A staggering 1.55 billion soy consumers reside in the North Asian countries and the region boasts a growing middle class that is improving and diversifying its diet with an increased consumption of vegetable and animal protein and vegetable oils derived from soy. This expanding middle class currently numbers over 880 million and is led by China, which has a goal of moving a further 300 million consumers from rural lifestyles to urban lifestyles and incomes in the next fifteen years. This development trend portends well for increased soy imports and consumption as Chinese consumption of animal protein and vegetable oil among urban consumers is double that of rural consumers.
With the increase in urban incomes, it is not surprising that U.S. Soy exports of soybeans to China have recorded back-to-back record years exceeding one billion bushels each year. Looking forward, a recently commissioned USSEC research report on future soy consumption and imports indicates annual soybean imports will increase between 110 to 183 million bushels per year for the next five years.
The crushing sectors in Japan and Taiwan both increased their imports of commodity soybeans. In Japan, imports of U.S. soybeans increased 11 percent, equivalent to over 6.9 million bushels, and increasing the U.S. market share to over 65 percent. In Taiwan, the imports increased by more than 400 million bushels, pushing the market share for U.S. soybeans over 50 percent. Taiwan remains a strong destination for containerized soybeans with over 35 percent of its bulk U.S. soybean imports arriving in Taiwan in containers.
Exports of value-added IP soybeans to the North Asia region continue to chalk up successes. In Japan, the market share for U.S. soybeans in the food sector increased to 48 percent in 2014, with an increased volume of over 918,000 bushels of value-added U.S. soybeans. This increase in Japanese demand comes after nearly ten years of committed marketing efforts in Japan to reclaim market share lost to Canada and other suppliers. In Korea, USSEC’s efforts working with various industry segments to utilize U.S. soybean tariff rate quotas (TRQ) under the Korea-U.S. FTA has led to a 95 percent utilization of this preferential TRQ.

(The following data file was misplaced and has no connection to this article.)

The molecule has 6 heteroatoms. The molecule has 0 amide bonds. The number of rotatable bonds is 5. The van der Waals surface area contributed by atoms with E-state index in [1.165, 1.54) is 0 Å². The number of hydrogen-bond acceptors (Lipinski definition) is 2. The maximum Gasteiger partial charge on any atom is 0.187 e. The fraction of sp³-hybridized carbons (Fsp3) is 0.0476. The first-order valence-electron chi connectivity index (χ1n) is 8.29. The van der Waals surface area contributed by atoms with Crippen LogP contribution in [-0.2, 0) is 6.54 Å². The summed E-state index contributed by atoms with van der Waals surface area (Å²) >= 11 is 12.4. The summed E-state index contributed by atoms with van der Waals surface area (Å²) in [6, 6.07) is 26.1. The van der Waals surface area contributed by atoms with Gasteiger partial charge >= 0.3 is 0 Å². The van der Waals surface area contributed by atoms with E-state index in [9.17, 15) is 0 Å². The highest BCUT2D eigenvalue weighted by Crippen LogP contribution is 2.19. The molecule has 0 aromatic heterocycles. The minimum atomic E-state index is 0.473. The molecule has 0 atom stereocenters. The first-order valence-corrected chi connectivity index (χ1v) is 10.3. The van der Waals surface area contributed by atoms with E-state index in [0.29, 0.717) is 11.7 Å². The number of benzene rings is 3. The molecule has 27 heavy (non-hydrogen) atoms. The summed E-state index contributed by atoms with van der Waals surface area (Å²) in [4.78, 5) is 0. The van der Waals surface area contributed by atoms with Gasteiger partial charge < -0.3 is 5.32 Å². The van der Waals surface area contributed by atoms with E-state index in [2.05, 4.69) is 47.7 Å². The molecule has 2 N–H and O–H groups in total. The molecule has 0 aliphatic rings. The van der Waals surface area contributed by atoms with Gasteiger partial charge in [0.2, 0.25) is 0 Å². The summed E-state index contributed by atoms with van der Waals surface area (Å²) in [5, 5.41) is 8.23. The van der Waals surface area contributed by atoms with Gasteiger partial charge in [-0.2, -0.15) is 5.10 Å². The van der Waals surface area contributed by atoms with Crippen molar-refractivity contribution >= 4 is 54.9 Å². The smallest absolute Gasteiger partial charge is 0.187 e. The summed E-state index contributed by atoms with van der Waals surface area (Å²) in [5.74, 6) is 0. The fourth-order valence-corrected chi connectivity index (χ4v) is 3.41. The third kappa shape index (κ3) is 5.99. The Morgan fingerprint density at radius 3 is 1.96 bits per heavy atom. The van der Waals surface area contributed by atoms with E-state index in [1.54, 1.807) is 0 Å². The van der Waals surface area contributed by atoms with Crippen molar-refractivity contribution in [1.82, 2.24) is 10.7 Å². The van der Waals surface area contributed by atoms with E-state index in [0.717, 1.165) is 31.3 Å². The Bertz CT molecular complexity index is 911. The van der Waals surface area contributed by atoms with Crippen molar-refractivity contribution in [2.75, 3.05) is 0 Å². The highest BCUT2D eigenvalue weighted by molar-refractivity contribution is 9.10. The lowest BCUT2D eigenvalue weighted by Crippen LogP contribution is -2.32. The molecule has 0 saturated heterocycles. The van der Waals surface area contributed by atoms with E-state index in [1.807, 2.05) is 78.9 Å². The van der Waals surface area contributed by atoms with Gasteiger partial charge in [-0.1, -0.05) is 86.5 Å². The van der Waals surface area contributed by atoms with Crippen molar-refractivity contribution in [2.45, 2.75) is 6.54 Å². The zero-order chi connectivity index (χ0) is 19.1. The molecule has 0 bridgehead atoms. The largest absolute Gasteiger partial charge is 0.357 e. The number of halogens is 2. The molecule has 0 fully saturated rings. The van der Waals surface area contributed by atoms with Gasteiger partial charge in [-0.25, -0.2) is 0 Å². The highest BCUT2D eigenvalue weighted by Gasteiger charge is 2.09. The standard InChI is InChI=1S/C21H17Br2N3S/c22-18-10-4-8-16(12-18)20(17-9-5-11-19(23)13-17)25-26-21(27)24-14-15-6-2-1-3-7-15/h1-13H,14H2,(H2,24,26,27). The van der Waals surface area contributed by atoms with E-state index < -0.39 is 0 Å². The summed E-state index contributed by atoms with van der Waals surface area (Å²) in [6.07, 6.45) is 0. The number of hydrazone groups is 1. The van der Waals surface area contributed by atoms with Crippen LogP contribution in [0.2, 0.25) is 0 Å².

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Current North Asia News
USSEC conducted the 15th U.S. Soy Trade Price Risk Management Training on April 25 and 26 in Shanghai, China. Susan Sutherland of USSEC member CME / Chicago Board of Trade (CBOT) and Bell Chen from USSEC member R. J. O’Brien provided training to a total of 45 trainees, soymeal sales managers from top U.S. soybean importing companies or soybean meal purchasing managers from top U.S. soybean importers’ preferred customer feed millers. USSEC Country Director – China Xiaoping Zhang participated in this activity and promoted the U.S. Soy Sustainability Assurance Protocol (SSAP) and the U.S. Soy Advantage, particularly amino acid profile, to the audience during his opening and closing remarks.
In the soybean meal business, basis contract is becoming more popular, which has closely tied soybean meal sales and purchases with futures markets on the Dalian Commodity Exchange (DCE) and CME/CBOT. Just recently, DCE launched the first futures option contract in China’s futures trading history, i.e. options on soybean meal futures. Such market and risk management tools are so new to the majority of the feed industry that the timing is right to provide training on elementary futures trading to the industry. Additionally, an overall market outlook and case study were provided to the audience to help them better understand different market influencing factors, and hands-on practices were provided through a simulation for the audience to enhance their knowledge and skills of price risk management tools and economic effects. The audience regarded the evaluation and discussion of the strategies they used during different pricing stages in the simulation to be very valuable.